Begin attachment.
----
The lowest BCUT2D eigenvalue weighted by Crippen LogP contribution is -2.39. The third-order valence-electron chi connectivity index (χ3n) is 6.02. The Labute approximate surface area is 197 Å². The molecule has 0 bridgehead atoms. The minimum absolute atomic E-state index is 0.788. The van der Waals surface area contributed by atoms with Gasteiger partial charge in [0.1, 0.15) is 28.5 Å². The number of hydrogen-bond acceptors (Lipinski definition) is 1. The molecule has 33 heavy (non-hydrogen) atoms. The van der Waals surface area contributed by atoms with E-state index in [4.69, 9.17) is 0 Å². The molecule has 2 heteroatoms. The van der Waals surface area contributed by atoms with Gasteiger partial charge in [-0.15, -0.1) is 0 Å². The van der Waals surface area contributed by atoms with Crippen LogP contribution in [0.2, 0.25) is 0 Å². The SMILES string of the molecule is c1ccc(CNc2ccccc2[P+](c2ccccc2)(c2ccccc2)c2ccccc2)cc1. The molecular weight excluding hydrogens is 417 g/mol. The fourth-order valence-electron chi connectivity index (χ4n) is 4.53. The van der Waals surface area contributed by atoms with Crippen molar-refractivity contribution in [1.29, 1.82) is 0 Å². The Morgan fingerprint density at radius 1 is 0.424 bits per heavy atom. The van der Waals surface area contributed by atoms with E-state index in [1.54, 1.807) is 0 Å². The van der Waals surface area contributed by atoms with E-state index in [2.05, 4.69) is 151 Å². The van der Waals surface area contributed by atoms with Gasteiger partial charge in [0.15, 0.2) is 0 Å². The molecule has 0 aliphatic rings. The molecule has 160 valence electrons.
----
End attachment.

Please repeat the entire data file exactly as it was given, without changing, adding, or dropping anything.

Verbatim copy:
The lowest BCUT2D eigenvalue weighted by Crippen LogP contribution is -2.39. The third-order valence-electron chi connectivity index (χ3n) is 6.02. The Labute approximate surface area is 197 Å². The molecule has 0 bridgehead atoms. The minimum absolute atomic E-state index is 0.788. The van der Waals surface area contributed by atoms with Gasteiger partial charge in [0.1, 0.15) is 28.5 Å². The number of hydrogen-bond acceptors (Lipinski definition) is 1. The molecule has 33 heavy (non-hydrogen) atoms. The van der Waals surface area contributed by atoms with E-state index in [4.69, 9.17) is 0 Å². The molecule has 2 heteroatoms. The van der Waals surface area contributed by atoms with Gasteiger partial charge in [-0.15, -0.1) is 0 Å². The van der Waals surface area contributed by atoms with Crippen LogP contribution in [0.2, 0.25) is 0 Å². The SMILES string of the molecule is c1ccc(CNc2ccccc2[P+](c2ccccc2)(c2ccccc2)c2ccccc2)cc1. The molecular weight excluding hydrogens is 417 g/mol. The fourth-order valence-electron chi connectivity index (χ4n) is 4.53. The van der Waals surface area contributed by atoms with Crippen molar-refractivity contribution in [1.29, 1.82) is 0 Å². The Morgan fingerprint density at radius 1 is 0.424 bits per heavy atom. The van der Waals surface area contributed by atoms with E-state index in [1.54, 1.807) is 0 Å². The van der Waals surface area contributed by atoms with E-state index in [2.05, 4.69) is 151 Å². The van der Waals surface area contributed by atoms with Gasteiger partial charge in [0.15, 0.2) is 0 Å². The molecule has 0 aliphatic rings. The molecule has 160 valence electrons.